Indigenous Photographer Diego Huerta’s Photos Of Oaxaca’s Indigenous People Celebrates Their Beauty
Diego Huerta is an Austin-based photographer on a mission to photograph all of the indigenous populations throughout Mexico. His photos are giving people an intimate and sincere look at the lives of the people who have long called Mexico their home. July is a special time in Oaxaca for the indigenous community. The month marks Guelaguetza, a month-long celebration in Oaxaca City, Oaxaca highlighting the indigenous people and their contributions to Mexican culture. In honor of Guelaguetza, here are photos by Huerta taken in Oaxaca showing the vibrant and mesmerizing indigenous community.
Photographer Diego Huerta is capturing the wonder and majesty of Mexico’s indigenous communities.
Huerta wants to give people a true sense of what indigenous communities look like. There is something about seeing the communities people talk about instead of just reading about them.
“Nowadays the information that we have about the native peoples in Mexico is only numbers and statistics,” Huerta told mitú. “There’s no photographic documentation of each of the towns, we don’t know where they are, we don’t know how they live, we don’t know how they look.”
Huerta earns the trust of the communities and gets intimate photos that show the beauty within these communities.
Huerta doesn’t just walk into these spaces with his camera snapping. The photographer makes his presence and intentions known to earn their trust and the chance to document their existence.
“Whenever I come to an indigenous village, the first thing I do is talk to people, be interested in knowing how they live, be simply a human talking with another human,” Huerta says. “Then I tell them what I do and I ask them to be able to portray them, which in most cases they say yes.”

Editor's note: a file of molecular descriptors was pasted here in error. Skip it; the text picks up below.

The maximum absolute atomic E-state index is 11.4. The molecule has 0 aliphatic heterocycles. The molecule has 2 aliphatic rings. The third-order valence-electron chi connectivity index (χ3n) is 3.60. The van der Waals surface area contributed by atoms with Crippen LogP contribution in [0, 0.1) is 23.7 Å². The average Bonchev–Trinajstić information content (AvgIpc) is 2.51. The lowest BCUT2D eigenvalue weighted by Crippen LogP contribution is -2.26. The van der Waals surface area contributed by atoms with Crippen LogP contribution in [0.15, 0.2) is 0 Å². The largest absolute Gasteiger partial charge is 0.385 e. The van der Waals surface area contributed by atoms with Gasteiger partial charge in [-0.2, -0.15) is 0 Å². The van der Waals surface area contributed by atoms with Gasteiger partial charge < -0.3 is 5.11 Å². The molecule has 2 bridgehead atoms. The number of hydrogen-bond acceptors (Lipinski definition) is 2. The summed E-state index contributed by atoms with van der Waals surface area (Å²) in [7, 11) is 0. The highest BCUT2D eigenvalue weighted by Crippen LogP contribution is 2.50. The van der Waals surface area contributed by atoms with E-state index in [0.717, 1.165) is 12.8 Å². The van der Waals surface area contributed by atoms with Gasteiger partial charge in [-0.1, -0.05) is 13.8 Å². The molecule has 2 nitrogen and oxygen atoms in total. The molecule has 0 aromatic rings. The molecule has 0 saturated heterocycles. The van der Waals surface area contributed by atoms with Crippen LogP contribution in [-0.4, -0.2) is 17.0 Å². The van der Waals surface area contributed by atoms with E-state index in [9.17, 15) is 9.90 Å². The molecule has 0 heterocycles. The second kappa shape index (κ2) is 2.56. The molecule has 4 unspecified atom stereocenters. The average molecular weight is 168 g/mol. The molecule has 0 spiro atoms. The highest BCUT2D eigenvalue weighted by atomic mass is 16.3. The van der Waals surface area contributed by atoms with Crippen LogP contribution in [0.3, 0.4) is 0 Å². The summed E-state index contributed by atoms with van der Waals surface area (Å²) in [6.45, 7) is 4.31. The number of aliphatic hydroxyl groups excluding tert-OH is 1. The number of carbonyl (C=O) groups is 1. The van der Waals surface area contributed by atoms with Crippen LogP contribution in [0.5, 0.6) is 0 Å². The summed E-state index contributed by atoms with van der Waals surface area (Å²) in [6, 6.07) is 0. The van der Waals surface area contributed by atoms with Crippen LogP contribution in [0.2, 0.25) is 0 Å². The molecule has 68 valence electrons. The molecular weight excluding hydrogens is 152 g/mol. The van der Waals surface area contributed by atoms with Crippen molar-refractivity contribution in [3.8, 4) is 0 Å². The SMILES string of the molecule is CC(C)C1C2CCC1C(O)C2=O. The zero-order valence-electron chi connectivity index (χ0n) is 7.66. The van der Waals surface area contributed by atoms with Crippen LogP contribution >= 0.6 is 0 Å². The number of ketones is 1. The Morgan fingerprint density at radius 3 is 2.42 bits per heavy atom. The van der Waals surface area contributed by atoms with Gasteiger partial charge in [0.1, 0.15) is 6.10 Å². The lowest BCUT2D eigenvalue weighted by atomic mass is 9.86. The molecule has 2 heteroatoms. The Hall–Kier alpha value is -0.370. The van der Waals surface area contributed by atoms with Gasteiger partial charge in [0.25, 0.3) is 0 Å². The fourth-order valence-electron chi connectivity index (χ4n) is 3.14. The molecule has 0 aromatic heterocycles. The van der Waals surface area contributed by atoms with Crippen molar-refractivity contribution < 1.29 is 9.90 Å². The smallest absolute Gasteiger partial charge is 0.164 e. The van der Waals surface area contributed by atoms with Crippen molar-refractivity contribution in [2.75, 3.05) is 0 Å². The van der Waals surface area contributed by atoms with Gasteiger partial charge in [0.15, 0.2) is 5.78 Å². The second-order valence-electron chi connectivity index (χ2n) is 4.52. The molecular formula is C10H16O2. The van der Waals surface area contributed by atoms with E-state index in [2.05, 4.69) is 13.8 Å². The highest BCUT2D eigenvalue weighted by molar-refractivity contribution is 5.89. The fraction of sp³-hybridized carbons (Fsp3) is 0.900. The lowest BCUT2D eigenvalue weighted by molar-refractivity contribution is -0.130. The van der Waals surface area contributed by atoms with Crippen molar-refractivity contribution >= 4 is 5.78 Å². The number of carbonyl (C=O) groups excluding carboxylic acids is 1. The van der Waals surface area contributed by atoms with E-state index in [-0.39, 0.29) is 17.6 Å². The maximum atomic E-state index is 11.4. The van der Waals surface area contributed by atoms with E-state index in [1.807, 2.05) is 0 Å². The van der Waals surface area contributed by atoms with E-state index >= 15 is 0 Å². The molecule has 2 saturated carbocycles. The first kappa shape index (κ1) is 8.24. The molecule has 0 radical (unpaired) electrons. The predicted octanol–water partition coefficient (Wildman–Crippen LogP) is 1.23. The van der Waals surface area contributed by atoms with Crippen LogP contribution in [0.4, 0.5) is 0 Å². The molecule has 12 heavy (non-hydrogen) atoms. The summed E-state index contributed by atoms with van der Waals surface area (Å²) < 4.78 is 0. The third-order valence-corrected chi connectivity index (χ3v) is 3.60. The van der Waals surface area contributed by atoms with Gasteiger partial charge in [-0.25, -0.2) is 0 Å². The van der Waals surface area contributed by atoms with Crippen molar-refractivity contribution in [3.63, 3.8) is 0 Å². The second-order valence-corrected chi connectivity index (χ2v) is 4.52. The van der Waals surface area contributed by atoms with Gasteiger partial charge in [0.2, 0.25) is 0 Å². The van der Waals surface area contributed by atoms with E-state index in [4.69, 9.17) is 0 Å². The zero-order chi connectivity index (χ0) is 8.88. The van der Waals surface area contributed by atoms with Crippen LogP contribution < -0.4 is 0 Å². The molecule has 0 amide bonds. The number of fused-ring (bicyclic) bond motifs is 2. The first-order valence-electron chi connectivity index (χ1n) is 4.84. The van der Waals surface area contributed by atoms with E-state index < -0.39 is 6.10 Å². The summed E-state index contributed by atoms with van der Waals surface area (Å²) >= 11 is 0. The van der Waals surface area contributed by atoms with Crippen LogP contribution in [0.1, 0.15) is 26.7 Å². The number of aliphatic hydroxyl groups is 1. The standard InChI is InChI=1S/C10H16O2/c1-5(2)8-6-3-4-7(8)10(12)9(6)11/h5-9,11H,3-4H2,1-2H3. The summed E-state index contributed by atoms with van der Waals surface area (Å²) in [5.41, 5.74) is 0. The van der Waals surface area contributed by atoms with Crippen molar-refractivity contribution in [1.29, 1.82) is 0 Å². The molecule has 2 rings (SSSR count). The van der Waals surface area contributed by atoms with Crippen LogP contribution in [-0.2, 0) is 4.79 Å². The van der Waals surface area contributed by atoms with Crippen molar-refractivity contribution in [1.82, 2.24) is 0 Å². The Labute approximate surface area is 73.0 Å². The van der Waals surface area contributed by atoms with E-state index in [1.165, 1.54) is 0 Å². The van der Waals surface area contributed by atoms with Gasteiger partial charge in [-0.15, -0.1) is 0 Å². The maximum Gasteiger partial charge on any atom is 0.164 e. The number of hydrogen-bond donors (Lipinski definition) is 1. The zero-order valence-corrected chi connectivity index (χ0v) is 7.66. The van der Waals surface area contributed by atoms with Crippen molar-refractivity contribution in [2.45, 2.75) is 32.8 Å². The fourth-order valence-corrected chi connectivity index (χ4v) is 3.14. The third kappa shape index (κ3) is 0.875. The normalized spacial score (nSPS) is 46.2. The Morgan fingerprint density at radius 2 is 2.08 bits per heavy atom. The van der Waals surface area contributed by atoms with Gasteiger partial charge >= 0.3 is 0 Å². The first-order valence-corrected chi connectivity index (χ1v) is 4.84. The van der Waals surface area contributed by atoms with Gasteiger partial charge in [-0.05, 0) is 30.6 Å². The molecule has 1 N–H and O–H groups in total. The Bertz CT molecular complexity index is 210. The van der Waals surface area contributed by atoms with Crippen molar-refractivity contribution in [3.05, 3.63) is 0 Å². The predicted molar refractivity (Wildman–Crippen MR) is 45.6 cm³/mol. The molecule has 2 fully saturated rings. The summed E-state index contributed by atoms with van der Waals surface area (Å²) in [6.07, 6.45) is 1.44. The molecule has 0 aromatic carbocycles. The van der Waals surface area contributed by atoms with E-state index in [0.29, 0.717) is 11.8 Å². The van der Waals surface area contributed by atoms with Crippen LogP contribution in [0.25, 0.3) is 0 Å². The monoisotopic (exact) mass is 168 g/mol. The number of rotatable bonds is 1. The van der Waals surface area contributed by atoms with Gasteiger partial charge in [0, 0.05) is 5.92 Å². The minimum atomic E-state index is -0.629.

Huerta has spent years documenting Oaxaca and absorbing the culture in the southern Mexican state.
“I have spent six years traveling through Oaxaca, and every year people knew my work more, which made things easier for me because it was the same people who invited me to their villages to portray them,” Huerta says.
As someone who has experienced the incredible celebration of Guelaguetza, Huerta has one thing to say.
Guelaguetza is more than a celebration tied to a specific time of year.
“To live the Guelaguetza is to start living,” Huerta proclaims.” There are so many emotions to see the eight regions of the State of Oaxaca gathered in the same place that you don’t need to be Mexican to get excited, it’s simply a wonderful and unique world that’s lived there.”
It is crucial to document and capture images of the indigenous communities for several reasons.
Huerta believes that there is value in capturing proof of the indigenous communities to preserve our own history. These are the people who lived on these lands first and are therefore the basis for the people now inhabiting the land.
He wants to make sure that everyone who sees his images understands the greatness of human beings.
Huerta explains that getting people to see the greatness of human beings is the main objective of his indigenous photo series. By understanding the greatness of people and the indigenous communities, Huerta says that will lead to us understanding ourselves.
Huerta’s work within Mexico’s indigenous communities has endeared him to the very people he set out to document.
“On my last trip to the State of Sonora with the Yaqui people, I felt that I was already part of them,” Huerta recalls. “It was difficult to be accepted but after three years they saw me as someone they trusted and that made me feel very special.”
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